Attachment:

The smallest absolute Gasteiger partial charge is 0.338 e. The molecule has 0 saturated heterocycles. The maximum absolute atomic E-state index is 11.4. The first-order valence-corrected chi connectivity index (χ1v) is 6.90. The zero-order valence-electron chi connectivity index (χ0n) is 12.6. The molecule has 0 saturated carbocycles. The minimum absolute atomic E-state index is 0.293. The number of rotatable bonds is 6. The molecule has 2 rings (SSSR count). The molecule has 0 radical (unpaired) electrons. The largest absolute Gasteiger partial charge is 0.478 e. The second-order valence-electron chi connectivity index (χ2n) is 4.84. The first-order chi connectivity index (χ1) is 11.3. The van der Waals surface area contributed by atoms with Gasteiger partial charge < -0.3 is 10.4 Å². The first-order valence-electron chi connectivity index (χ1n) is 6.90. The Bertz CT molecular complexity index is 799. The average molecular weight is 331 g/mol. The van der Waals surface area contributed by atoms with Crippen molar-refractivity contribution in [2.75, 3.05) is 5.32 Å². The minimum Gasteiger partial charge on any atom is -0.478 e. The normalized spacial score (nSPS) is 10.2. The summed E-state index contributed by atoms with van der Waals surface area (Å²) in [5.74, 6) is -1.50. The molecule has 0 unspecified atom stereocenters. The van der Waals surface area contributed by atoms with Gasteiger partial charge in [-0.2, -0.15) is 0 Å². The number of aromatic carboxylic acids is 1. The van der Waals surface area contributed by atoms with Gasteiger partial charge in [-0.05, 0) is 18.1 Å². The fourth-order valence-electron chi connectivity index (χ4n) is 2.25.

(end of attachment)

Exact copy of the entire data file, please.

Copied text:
The smallest absolute Gasteiger partial charge is 0.338 e. The molecule has 0 saturated heterocycles. The maximum absolute atomic E-state index is 11.4. The first-order valence-corrected chi connectivity index (χ1v) is 6.90. The zero-order valence-electron chi connectivity index (χ0n) is 12.6. The molecule has 0 saturated carbocycles. The minimum absolute atomic E-state index is 0.293. The number of rotatable bonds is 6. The molecule has 2 rings (SSSR count). The molecule has 0 radical (unpaired) electrons. The largest absolute Gasteiger partial charge is 0.478 e. The second-order valence-electron chi connectivity index (χ2n) is 4.84. The first-order chi connectivity index (χ1) is 11.3. The van der Waals surface area contributed by atoms with Gasteiger partial charge < -0.3 is 10.4 Å². The first-order valence-electron chi connectivity index (χ1n) is 6.90. The Bertz CT molecular complexity index is 799. The average molecular weight is 331 g/mol. The van der Waals surface area contributed by atoms with Crippen molar-refractivity contribution in [2.75, 3.05) is 5.32 Å². The minimum Gasteiger partial charge on any atom is -0.478 e. The normalized spacial score (nSPS) is 10.2. The summed E-state index contributed by atoms with van der Waals surface area (Å²) in [5.74, 6) is -1.50. The molecule has 0 unspecified atom stereocenters. The van der Waals surface area contributed by atoms with Gasteiger partial charge in [-0.2, -0.15) is 0 Å². The number of aromatic carboxylic acids is 1. The van der Waals surface area contributed by atoms with Gasteiger partial charge in [-0.05, 0) is 18.1 Å². The fourth-order valence-electron chi connectivity index (χ4n) is 2.25.